Under Chinese rule and with the steady infusion of Chinese into the territory of Tibet, the local population has been subjected to economic, social and racial inequities. According to the exile community, over half a million Tibetans have died due to starvation, disease and imprisonment since the Chinese occupation. They also point out that the entire country is being inexorably assimilated into mainland China, turning it into a home for its own people. With the development of a transportation infrastructure, massive and rapid urban development and the gradual marginalization of traditional Tibetan culture, the time will come when Tibet and its culture will disappear as it is subsumed into the Chinese culture.

Of course, the PRC disputes these claims. Beijing says that from 1912 to 1949, the economic situation in the country had deteriorated. What the Chinese Army did was to liberate the people from suffering, inept leadership and a feudal economy controlled by the monastics.  With help from the mainland, the say, the economic and individual status of the people has improved. The government also releases statistics saying GDP figures have risen tremendously since the occupation. They also point out that workers there are paid high (although many jobs are not available to those for whom Chinese is not the primary language) and infrastructure has improved. The Chinese also claim they have embarked on a mission to preserve historical sites in the country.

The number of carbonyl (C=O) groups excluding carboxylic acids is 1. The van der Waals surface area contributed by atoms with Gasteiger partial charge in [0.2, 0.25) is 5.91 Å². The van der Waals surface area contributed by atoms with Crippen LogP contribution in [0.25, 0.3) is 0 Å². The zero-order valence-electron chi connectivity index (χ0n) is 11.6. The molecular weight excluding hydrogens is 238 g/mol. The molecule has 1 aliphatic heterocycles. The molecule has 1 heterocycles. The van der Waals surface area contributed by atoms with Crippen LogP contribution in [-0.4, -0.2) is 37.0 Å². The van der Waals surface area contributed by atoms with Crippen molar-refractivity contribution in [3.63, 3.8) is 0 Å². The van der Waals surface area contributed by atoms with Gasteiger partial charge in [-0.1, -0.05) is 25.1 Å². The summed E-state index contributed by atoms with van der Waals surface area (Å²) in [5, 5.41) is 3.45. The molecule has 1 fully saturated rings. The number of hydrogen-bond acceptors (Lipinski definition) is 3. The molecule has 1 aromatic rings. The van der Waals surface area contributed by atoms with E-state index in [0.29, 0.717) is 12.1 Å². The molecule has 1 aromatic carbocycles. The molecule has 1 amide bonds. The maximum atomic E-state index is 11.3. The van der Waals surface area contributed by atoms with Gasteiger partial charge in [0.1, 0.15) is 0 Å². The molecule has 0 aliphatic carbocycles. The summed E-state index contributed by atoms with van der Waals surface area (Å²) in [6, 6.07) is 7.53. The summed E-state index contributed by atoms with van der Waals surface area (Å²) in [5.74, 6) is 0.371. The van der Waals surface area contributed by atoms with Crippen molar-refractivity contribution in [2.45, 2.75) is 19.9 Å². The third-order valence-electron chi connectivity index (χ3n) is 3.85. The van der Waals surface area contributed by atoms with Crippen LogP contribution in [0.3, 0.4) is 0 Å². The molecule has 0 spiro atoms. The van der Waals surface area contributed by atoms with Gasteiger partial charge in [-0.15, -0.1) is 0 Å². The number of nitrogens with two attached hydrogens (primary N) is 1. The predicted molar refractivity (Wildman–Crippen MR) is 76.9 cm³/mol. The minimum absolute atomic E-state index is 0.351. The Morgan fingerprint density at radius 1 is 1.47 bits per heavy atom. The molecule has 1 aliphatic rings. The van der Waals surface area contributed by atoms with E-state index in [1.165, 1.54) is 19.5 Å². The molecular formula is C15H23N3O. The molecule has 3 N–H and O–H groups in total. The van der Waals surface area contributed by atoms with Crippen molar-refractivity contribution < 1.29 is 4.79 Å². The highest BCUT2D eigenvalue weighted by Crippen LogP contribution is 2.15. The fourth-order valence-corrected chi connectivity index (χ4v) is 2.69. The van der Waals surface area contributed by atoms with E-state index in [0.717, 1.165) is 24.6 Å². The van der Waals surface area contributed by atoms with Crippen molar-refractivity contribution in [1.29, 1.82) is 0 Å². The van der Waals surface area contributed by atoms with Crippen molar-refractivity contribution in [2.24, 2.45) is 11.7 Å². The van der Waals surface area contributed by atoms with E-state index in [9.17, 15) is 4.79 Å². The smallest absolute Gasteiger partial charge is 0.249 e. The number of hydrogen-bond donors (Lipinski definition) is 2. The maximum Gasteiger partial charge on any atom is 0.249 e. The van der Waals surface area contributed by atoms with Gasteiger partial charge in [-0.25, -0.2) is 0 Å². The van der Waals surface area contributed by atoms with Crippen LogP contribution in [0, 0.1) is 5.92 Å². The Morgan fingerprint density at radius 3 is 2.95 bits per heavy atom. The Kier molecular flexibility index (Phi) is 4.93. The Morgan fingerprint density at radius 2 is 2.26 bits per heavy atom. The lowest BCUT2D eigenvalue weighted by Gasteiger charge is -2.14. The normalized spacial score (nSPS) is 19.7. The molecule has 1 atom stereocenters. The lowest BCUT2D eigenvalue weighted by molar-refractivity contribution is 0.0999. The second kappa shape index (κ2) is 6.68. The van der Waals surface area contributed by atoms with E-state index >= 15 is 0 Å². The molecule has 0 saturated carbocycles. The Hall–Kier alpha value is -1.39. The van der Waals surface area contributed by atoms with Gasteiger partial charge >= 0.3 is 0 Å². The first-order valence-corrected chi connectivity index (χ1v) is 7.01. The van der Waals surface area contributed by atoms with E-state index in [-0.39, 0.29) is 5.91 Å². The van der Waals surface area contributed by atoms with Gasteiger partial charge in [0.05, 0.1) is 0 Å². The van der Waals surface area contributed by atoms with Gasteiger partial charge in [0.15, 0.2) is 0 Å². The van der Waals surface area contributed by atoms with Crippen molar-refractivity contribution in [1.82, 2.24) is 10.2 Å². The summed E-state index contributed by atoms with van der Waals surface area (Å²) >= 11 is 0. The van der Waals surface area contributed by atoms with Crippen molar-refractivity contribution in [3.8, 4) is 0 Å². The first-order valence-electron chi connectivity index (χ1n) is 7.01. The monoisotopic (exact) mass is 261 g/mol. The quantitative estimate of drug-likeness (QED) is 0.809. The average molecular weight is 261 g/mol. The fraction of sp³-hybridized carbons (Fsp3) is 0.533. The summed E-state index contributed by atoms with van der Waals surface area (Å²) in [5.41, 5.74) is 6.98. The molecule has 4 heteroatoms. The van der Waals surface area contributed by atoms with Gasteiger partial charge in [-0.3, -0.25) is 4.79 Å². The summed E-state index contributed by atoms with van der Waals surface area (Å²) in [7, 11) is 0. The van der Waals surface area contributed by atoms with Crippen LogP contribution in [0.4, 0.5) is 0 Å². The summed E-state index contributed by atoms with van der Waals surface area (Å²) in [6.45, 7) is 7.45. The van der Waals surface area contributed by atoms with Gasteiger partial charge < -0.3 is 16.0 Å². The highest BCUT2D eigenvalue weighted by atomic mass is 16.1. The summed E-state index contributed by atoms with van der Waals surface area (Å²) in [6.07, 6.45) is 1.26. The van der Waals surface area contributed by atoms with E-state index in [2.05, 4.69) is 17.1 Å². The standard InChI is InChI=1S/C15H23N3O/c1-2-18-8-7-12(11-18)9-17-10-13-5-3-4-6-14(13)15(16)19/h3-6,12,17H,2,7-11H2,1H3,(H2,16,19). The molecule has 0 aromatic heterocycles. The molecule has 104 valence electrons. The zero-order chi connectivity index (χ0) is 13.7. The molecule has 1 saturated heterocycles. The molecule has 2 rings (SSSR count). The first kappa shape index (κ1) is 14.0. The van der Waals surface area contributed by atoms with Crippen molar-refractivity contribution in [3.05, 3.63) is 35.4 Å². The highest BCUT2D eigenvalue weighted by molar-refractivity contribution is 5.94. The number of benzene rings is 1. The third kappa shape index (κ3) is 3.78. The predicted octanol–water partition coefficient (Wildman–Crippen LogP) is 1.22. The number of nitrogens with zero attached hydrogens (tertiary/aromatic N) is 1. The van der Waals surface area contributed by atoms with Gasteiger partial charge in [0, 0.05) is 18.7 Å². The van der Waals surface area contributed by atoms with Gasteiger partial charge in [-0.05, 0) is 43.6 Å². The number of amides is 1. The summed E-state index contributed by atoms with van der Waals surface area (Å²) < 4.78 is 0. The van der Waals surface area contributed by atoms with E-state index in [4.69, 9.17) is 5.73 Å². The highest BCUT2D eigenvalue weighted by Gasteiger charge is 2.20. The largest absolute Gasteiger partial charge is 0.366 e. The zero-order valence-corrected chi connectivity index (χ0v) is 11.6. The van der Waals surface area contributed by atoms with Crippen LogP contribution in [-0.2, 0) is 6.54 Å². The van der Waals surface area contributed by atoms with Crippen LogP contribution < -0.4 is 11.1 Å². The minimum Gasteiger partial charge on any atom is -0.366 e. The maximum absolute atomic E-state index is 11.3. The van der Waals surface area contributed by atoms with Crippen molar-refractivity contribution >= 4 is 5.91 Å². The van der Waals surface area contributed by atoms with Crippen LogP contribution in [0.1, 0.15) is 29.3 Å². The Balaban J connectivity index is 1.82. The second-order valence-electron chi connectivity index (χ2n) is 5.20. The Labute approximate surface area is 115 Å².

The decision the Dalai Lama has to make is whether to remain passive in the face of probable assimilation of the Buddhist hierarchy into the influence of the State or whether to stand for the independence of monasticism from the state. Regardless, monastic communities within greater China have had to reconsider and redefine their economies according to Chinese political restrictions, avoiding the economic structures for which the Land of Snows was originally invaded in 1950.

What effect would the disappearance of the Dalai Lama have on dharma in the West? Will Western Mahayana Buddhism gradually dissect out the cultural associations with Tibet while preserving the essence of the teachings unencumbered by 1200 years of tradition, including the bad habits, sectarianism and faulty thinking of the very people who have brought it to us?

When the Dalai Lama says he will be the last, does he mean the last Tibetan Dalai Lama? What if the Dalai Lama were to reincarnate (and be recognized) outside of Tibet? Could he assume the traditional responsibilities as head of the Gelugpas? What if he were to reincarnate as a non-Tibetan? Or as a woman? What of Tibetans bereft of leadership? How will the Tibetan people, both in exile and in Tibet, already in profound pain, react to a selection of the next Dalai Lama by the government of China? For that matter, would they follow a non-Tibetan, or even a woman? Would such a loss incite mass suicidal rebellion or deepen existing hopelessness?